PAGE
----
TCMS Updates


Matthew A. Hunt, M.D. Installed as TCMS Board President

Posted in TCMS Updates

On Tuesday, January 17, Matthew A. Hunt, MD was installed as the 2017 President of Twin Cities Medical Society, succeeding the helm from Carolyn McClain, MD. Nearly 80 TCMS physicians and guests, representing TCMS Board, TCMS Foundation Board, and all TCMS committees and work groups participated in the event at Surly Brewing. Dr. Hunt received his medical degree from the University of Louisville School of Medicine, Kentucky; completed a surgery internship, neurosurgery residency, and fellowship in Neurosurgical Oncology at Oregon Health & Science University in Portland, OR; and served as a Clinical Fellow in Neurosurgery at The National Hospital for Neurology and Neurosurgery, London, UK. Dr. Hunt is an Associate Professor, Program Director, Neurosurgery Residency Program and Co-Director, Joint Orthopedic/Neurosurgery Spine Fellowship at the University of Minnesota.

Representative Joe Schomacker (R), 22A, Chair Health & Human Services Reform Committee, served as the keynote speaker outlining his legislative priorities and voicing “ardent support” for continuing the work and outreach efforts of Honoring Choices Minnesota.

Ken Kephart, MD was presented (in absentia) with the First a Physician Award. Dr. Kephart is a past president of TCMS and currently serves as Medical Director of Honoring Choices Minnesota.

Closing out the evening was comedian, Stevie Ray, providing humor, while poking fun at non-Minnesotans.

Patricia F. Walker, M.D., DTM&H, FASTMH Receives Shotwell Award

Posted in TCMS Updates

The 2016 Shotwell Award was presented to Patricia F. Walker, MD, DTM&H, FASTMH, at the January 10, 2017 annual meeting of the Abbott Northwestern Medical Staff. Chris J. Johnson, M.D., chair of the Twin Cities Medical Society Foundation presented the award.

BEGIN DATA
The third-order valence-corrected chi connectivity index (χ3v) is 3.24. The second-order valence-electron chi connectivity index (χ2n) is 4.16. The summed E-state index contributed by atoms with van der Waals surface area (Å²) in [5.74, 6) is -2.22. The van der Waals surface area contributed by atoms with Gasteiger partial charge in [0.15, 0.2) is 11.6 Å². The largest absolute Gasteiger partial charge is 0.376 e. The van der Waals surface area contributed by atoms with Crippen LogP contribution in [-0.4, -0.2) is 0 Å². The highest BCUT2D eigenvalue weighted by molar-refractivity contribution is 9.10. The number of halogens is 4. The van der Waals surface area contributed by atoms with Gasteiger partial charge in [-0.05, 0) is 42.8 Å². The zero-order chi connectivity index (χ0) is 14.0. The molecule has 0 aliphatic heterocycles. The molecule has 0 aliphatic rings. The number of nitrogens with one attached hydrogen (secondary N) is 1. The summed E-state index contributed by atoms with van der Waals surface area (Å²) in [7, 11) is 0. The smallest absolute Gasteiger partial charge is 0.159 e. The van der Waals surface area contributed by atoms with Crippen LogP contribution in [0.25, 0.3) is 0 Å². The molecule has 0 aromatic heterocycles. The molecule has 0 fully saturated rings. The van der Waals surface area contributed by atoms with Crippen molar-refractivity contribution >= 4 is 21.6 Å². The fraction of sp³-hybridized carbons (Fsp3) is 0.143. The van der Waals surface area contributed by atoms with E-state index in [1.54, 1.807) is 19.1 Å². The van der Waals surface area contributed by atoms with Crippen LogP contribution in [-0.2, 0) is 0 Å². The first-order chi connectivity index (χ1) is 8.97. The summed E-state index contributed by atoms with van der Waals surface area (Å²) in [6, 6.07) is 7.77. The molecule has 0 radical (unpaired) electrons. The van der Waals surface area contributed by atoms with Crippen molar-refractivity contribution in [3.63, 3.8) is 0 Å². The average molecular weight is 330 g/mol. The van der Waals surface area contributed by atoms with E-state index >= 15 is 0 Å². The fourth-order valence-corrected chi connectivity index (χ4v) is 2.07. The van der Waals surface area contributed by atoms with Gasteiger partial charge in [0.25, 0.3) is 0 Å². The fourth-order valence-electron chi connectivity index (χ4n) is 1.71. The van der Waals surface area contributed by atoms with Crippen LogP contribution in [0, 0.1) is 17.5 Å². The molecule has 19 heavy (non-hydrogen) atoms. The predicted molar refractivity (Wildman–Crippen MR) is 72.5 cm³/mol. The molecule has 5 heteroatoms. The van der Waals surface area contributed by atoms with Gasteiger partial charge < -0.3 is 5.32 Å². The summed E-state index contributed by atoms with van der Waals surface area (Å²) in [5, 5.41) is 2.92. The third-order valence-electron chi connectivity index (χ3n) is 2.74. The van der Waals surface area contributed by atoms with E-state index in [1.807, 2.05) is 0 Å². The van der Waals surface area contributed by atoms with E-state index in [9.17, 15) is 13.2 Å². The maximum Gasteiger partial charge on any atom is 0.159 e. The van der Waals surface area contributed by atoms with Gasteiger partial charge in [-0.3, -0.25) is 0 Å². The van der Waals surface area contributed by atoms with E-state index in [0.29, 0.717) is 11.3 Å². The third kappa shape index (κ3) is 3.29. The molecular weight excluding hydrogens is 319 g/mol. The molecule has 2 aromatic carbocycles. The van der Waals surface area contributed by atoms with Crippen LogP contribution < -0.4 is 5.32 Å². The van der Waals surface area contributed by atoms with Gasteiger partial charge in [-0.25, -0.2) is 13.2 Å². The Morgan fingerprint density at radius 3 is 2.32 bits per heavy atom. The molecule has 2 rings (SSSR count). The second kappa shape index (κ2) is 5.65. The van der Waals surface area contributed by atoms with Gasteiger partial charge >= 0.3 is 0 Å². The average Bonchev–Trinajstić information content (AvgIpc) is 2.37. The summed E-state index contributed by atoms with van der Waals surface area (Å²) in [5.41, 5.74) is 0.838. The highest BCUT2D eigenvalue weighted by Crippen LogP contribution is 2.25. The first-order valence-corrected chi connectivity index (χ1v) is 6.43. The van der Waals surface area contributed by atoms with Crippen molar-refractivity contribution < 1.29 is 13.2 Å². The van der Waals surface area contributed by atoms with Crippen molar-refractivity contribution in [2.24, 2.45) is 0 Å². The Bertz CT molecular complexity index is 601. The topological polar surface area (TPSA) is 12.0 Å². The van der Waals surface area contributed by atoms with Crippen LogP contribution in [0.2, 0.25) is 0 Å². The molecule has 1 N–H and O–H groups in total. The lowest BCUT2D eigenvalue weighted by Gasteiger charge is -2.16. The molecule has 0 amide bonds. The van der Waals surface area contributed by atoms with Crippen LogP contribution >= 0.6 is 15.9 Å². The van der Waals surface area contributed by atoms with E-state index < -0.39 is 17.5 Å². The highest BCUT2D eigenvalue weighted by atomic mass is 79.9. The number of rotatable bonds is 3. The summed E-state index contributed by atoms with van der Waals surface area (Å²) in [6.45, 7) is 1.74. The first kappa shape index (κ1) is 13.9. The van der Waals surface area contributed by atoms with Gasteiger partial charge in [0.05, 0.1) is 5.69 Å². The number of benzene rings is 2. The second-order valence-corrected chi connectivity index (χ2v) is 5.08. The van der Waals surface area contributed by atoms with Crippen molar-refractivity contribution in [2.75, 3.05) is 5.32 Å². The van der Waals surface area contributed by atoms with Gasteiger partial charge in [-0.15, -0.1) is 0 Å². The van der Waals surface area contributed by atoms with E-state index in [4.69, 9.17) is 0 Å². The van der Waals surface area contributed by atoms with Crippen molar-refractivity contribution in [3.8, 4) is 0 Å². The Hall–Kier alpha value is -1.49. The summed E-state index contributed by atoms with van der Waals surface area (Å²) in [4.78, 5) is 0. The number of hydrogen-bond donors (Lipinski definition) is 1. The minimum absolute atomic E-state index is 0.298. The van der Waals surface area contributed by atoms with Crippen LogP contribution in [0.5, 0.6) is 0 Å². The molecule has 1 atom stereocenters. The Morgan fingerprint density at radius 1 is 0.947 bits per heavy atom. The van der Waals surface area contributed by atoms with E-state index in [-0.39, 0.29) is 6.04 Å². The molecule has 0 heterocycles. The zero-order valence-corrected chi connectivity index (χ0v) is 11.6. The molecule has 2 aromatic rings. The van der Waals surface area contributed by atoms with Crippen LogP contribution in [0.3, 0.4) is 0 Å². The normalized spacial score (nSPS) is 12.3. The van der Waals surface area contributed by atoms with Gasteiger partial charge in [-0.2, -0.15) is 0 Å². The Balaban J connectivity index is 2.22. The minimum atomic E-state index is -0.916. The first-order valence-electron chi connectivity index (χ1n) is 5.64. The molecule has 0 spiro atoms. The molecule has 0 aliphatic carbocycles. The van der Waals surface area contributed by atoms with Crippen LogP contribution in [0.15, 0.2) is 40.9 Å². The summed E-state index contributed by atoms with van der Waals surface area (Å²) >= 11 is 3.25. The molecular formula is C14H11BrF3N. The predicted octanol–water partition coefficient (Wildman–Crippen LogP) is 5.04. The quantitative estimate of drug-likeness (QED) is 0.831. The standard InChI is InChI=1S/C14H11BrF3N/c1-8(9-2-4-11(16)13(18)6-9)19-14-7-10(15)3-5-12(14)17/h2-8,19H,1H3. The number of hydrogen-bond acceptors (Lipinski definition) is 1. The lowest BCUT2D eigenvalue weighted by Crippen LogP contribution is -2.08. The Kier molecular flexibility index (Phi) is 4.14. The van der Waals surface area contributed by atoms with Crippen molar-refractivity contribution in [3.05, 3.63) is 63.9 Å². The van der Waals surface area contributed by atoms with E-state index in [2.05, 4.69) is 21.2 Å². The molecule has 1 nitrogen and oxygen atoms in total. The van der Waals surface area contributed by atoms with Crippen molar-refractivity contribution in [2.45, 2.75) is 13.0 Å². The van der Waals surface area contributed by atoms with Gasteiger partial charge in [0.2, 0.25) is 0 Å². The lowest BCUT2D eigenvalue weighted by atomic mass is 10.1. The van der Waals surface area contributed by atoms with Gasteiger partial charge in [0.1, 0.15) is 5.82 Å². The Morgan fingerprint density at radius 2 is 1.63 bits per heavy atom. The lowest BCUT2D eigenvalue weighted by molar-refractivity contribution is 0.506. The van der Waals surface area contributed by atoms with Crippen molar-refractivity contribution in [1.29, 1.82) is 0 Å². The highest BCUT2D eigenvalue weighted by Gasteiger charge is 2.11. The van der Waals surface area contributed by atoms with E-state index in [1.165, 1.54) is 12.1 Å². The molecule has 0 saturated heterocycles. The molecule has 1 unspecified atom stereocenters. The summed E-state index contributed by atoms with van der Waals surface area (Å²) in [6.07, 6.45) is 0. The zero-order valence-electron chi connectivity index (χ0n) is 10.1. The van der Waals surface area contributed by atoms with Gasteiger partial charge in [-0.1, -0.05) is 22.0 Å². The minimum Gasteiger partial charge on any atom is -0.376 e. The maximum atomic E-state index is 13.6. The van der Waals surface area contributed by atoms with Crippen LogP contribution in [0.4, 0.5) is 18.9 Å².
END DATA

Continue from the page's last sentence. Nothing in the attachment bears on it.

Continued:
The Shotwell Award is presented annually to a person within the state of Minnesota who has made significant contributions in the field of health care.

Dr. Walker is a nationally recognized expert on refugee and immigrant health. A graduate of Mayo Medical School and Mayo Graduate School of Medicine, she is a Professor, division of Infectious Disease and International Health at the U of M, and an Adjunct Professor in the School of Public Health, Division of Epidemiology and Community Health. For 23 years Dr. Walker served as the medical director of the HealthPartners Center for International Health, a nationally known refugee and immigrant health clinic. She is now pursuing more research and teaching interests as the Associate Program Director for the Global Health Pathway in the Department of Medicine at the University of Minnesota, while also continuing to provide patient care at the Center for International Health.

Dr. Walker is Board Certified in Internal Medicine and holds a Certificate of Knowledge in Traveler’s Health from the International Society of Travel Medicine; a Certificate of Knowledge in Clinical Tropical Medicine & Traveler’s Health from the American Society of Tropical Medicine & Hygiene, and Diploma in Tropical Medicine & Hygiene from London School of Tropical Medicine and Hygiene. She has worked internationally with refugees in Thailand, with both the American Refugee Committee and the International Rescue Committee and speaks fluent Thai and Cambodian.
On January 1st she was inducted as the 113th President of the American Society of Tropical Medicine and Hygiene as its 6th female President, an organization with a goal of reducing global health disparities and alleviating suffering due to tropical infectious diseases.

Dr. Walker was instrumental in developing best practices in care for refugees and immigrants in Minnesota while chairing the Minnesota Immigrant Health Task Force in 2002-2004. These best practices are now being shared nationally and internationally. In addition, she co-edited the medical textbook on immigrant medicine, the first of its kind.